Electric Wheelchairs and Medicare

U.S. Medicare System

Author: Kent Pinkerton
Published: 2009/03/19
Contents: Summary - Introduction - Main - Related

Synopsis: To obtain Medicare for electric wheelchairs certain criteria have to be met.

Introduction

Electric wheelchairs are very expensive and therefore, it can be a difficult decision whether to buy one. However, Medicare usually covers up to 80% of the cost of electric wheelchairs. Any secondary insurance company will usually cover the rest.

Main Digest

Electric wheelchairs are very expensive and therefore, it can be a difficult decision whether to buy one. However, Medicare usually covers up to 80% of the cost of electric wheelchairs. Any secondary insurance company will usually cover the rest.

To obtain Medicare for electric wheelchairs, certain criteria have to be met:

1. The person's condition is such that, a wheelchair or scooter is a must for mobility.

2. The person cannot operate a manual wheelchair, hence an electric wheelchair or an electric scooter is required.

3. The person is capable of safely operating the controls of a wheelchair or scooter.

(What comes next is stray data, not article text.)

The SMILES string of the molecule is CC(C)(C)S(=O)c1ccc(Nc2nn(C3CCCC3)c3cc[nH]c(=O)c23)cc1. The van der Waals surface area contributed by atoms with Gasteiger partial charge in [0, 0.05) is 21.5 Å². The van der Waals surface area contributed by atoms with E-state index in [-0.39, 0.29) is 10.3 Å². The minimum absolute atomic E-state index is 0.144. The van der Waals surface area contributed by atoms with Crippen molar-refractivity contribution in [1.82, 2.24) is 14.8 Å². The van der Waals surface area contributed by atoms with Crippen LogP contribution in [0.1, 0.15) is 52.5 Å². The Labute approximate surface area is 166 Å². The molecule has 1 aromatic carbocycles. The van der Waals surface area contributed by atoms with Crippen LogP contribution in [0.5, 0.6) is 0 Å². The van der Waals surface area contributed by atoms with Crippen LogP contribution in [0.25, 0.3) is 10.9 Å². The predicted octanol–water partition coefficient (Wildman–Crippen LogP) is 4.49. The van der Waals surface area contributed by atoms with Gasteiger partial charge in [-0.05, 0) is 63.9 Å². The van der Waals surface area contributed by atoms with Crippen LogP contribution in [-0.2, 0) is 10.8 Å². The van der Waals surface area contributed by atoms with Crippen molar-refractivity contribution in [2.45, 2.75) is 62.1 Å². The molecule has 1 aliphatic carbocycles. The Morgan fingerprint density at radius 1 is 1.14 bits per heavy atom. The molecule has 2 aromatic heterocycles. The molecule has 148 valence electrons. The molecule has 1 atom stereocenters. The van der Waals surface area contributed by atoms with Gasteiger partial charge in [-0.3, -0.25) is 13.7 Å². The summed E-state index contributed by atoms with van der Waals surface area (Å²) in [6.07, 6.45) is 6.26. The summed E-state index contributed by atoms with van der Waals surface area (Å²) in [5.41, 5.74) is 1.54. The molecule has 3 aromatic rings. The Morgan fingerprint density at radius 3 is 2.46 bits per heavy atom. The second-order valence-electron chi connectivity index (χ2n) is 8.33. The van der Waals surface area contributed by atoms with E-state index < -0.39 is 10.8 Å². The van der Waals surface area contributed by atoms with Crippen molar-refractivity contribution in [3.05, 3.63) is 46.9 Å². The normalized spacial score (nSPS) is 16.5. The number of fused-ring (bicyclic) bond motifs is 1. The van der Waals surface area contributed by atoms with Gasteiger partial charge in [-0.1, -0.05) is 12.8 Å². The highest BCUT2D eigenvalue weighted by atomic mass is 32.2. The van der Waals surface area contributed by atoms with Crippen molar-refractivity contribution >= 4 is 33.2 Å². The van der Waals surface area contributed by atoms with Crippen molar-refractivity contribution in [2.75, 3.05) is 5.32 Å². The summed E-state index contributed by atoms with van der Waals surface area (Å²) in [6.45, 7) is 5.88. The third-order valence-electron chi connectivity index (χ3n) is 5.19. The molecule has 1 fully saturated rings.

4. The person can safely transfer in and out of a wheelchair or scooter.

5. The person has adequate trunk stability to safely ride a wheelchair or scooter.

6. The person has not purchased a wheelchair or scooter and obtained reimbursement for that purchase within the last five 5 years.

7. Medicare must be the primary insurance carrier for filing the initial claim with them.

8. If Medicare had covered the cost of a manual wheelchair previously, that chair should be returned to the company for claiming the cost of an electric wheelchair from Medicare.

If all of these criteria are met, then the person seeking support from Medicare should provide a description of the functional limitations affecting the patient, which supports the medical necessity of the POV; patient diagnosis requiring the POV.

This information must be furnished on letterhead or other documentation, which identifies the specialty of the ordering physician. The recommendation for a wheelchair for which reimbursement is requested needs to be ordered by a neurologist, orthopedic surgeon, rheumatologist, or rehabilitation medicine specialist.

Medicare supports up to 80% of allowable charges however, reimbursement amounts vary from state to state. $100.00 is deductible yearly for Medicare's Part B. All Medicare claims are settled within 30 days. For guaranteed assurance, it is better to fill out a pre-approval form from Medicare.

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Cite This Page (APA): Kent Pinkerton. (2009, March 19). Electric Wheelchairs and Medicare. Disabled World. Retrieved July 20, 2024 from www.disabled-world.com/medical/healthcare/us-medicare/electric-wheelchairs-medicare.php

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